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Believe in Christ

“If you had believed Moses, you would have believed me, because he wrote about me. But if you do not believe his writings, how will you believe my words?” (Jn 5,46-47)

With these words, it’s like Christ is begging that we believe in him, for he truly is our savior, the very pattern of our humanity, our everything, in fact! It’s like he is trying to identify himself to us and how we need him. He should be the very center of our life.

We should therefore develop the instinct of always looking for Christ, making him alive in our life and patterning our life after his. This business of always looking for Christ is a basic duty of ours, a grave responsibility, in fact.

We have to understand that without him, we would just be on our own, relying simply on our own light and powers that, no matter how excellent, can never accomplish our real ultimate need of our own salvation, our own perfection as a person and as a child of God.

We need to look for Christ so we can find him, and in finding him, we can start to love and serve him which is what we are expected to do to be ‘another Christ.’ This has basis on what Christ himself said: “Ask and it will be given to you. Seek and you will find. Knock and the door will be opened to you…” (Mt 7,7)

And finding him means that we make Christ alive in our life. He is not just a historical figure. Let’s remember that before he went up to heaven, he promised the coming of the Holy Spirit who would bring to us everything that Christ did and said. More than that, the Holy Spirit brings Christ alive in us.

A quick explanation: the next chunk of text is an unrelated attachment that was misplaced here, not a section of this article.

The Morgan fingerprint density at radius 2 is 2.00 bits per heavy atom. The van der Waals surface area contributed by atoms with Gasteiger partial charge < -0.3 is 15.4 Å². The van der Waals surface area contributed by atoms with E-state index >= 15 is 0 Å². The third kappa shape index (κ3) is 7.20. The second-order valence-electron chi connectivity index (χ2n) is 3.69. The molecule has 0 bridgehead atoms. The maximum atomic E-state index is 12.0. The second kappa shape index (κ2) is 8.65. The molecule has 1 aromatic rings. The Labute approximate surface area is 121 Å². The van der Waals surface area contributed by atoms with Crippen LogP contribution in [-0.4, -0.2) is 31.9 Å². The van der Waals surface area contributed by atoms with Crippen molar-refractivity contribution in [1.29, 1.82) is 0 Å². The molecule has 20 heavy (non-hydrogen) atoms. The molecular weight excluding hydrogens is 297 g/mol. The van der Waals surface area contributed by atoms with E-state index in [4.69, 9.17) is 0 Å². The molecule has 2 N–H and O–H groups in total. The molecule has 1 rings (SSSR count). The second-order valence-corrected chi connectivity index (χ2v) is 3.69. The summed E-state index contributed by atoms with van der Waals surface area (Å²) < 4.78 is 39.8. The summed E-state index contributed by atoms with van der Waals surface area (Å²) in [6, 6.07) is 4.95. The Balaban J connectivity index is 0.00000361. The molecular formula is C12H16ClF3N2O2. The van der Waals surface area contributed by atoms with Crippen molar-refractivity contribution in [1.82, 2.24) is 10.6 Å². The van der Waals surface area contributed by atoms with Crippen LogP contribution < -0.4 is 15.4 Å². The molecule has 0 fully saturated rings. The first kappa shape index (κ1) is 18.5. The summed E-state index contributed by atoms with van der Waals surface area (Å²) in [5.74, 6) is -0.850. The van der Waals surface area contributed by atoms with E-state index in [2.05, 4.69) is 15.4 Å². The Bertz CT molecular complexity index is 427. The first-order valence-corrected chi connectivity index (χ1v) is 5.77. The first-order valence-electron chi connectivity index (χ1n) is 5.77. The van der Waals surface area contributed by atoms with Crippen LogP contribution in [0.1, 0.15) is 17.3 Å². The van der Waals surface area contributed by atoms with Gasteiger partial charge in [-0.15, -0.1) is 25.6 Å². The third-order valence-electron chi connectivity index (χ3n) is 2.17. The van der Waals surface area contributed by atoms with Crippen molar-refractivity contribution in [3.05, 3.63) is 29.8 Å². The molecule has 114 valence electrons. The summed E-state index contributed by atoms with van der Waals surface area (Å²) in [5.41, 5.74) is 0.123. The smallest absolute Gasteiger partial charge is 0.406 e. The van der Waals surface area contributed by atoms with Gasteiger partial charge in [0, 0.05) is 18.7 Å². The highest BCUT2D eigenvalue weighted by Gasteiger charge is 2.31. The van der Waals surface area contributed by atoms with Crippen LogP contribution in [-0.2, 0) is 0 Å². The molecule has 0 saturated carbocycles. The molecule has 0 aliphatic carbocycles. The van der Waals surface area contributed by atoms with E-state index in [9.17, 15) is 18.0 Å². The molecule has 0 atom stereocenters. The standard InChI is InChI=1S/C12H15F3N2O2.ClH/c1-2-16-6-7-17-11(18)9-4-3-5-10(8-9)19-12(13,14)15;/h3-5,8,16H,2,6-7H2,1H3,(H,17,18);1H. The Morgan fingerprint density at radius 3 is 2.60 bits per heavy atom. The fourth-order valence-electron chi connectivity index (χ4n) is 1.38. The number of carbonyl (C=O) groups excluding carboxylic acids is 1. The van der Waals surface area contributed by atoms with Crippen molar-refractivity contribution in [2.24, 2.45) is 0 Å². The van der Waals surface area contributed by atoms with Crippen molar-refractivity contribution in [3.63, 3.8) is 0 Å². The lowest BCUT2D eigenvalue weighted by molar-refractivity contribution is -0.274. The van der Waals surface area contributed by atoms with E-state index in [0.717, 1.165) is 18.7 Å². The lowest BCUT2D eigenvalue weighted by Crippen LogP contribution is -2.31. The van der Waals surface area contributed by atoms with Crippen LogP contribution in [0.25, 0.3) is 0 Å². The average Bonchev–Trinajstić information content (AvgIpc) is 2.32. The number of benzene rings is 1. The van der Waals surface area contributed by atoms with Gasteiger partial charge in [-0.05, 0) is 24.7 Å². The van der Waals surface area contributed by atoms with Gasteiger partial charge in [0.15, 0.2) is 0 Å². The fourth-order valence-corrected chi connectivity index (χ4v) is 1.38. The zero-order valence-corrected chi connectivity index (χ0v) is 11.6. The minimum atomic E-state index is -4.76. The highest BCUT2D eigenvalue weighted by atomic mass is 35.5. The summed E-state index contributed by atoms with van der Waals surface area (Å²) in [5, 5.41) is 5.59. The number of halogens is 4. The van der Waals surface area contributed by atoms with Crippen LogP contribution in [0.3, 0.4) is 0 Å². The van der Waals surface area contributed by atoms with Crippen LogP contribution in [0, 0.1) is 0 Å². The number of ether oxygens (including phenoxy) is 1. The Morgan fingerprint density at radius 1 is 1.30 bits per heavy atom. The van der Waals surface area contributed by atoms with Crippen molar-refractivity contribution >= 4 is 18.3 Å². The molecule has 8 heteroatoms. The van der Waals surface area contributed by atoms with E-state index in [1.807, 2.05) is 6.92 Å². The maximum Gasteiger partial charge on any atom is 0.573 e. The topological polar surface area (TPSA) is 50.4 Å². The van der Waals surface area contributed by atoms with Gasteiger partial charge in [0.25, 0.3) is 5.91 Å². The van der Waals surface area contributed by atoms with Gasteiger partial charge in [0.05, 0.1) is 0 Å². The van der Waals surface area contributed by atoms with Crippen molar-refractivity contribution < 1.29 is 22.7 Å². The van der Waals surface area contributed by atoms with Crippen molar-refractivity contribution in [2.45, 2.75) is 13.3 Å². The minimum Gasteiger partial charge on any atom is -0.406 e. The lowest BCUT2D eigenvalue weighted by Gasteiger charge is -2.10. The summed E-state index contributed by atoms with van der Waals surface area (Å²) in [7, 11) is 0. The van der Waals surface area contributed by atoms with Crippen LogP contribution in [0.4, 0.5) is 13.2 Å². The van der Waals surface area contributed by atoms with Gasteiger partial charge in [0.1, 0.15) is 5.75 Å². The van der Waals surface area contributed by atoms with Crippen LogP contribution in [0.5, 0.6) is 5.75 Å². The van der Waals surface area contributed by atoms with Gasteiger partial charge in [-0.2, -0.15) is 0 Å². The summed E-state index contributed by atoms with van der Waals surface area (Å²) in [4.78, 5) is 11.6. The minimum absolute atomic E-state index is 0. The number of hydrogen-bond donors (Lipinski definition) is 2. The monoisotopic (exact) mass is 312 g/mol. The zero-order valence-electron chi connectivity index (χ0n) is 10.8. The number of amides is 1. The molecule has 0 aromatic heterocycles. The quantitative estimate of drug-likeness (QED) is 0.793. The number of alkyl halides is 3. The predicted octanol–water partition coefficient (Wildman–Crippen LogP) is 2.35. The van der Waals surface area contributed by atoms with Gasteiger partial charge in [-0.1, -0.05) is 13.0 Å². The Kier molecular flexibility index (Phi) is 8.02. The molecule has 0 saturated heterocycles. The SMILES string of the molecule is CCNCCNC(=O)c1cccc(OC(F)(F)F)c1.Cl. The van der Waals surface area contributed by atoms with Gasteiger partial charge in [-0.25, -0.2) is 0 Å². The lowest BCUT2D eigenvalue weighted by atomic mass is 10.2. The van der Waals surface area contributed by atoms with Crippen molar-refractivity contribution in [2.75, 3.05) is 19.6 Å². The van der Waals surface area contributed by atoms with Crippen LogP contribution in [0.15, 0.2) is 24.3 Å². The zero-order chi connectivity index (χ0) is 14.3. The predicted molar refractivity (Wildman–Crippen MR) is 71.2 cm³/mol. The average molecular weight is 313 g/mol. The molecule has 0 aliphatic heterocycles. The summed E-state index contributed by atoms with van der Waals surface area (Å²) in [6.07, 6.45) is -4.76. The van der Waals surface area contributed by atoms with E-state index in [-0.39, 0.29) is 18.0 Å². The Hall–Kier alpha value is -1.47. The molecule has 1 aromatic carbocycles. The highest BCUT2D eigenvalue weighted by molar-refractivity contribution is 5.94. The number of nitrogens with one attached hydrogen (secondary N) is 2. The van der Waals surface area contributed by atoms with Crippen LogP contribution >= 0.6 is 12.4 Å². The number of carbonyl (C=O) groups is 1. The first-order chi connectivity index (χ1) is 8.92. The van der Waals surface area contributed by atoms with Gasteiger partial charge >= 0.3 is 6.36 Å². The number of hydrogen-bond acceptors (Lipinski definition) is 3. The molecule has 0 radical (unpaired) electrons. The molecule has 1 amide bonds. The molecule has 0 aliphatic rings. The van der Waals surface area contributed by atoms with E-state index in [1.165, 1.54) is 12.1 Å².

We just have to exercise our faith to the hilt. With it we enter into a reality that goes beyond what we simply can see and touch and understand. With it we can feel at home even with the mysteries which, by the way, abound in our life since we are not confined only to the sensible and material realities. Our world includes the spiritual and the supernatural.

But we also have to realize that with Christ, it is not enough just to know him. We also have to love him. With Christ, to know him truly is to love him also. In fact, we cannot say we really know him unless we love him too.

With him, these two spiritual operations of ours merge into a unity, although they have different directions. In knowing, the object known is in the knower. It has an inward movement. The knower possesses the known object.

In loving, the lover is in the beloved. It has an outward movement. It is the beloved that possesses the lover. The lover gets identified with the beloved. The lover becomes what he loves.

In knowing, the knower abstracts things from his object of interest and keeps them to himself. In loving, the lover gives himself to the beloved. In a sense, the lover loses himself in the beloved.

Of course, there are many things that we know but which we do not have to love, or even that we should not love. We can know a lot of evils, but we should never love them. If anything at all, our knowledge of them is just for the sake of prudence, so we can truly be with Christ and become “another Christ” as we should be.*

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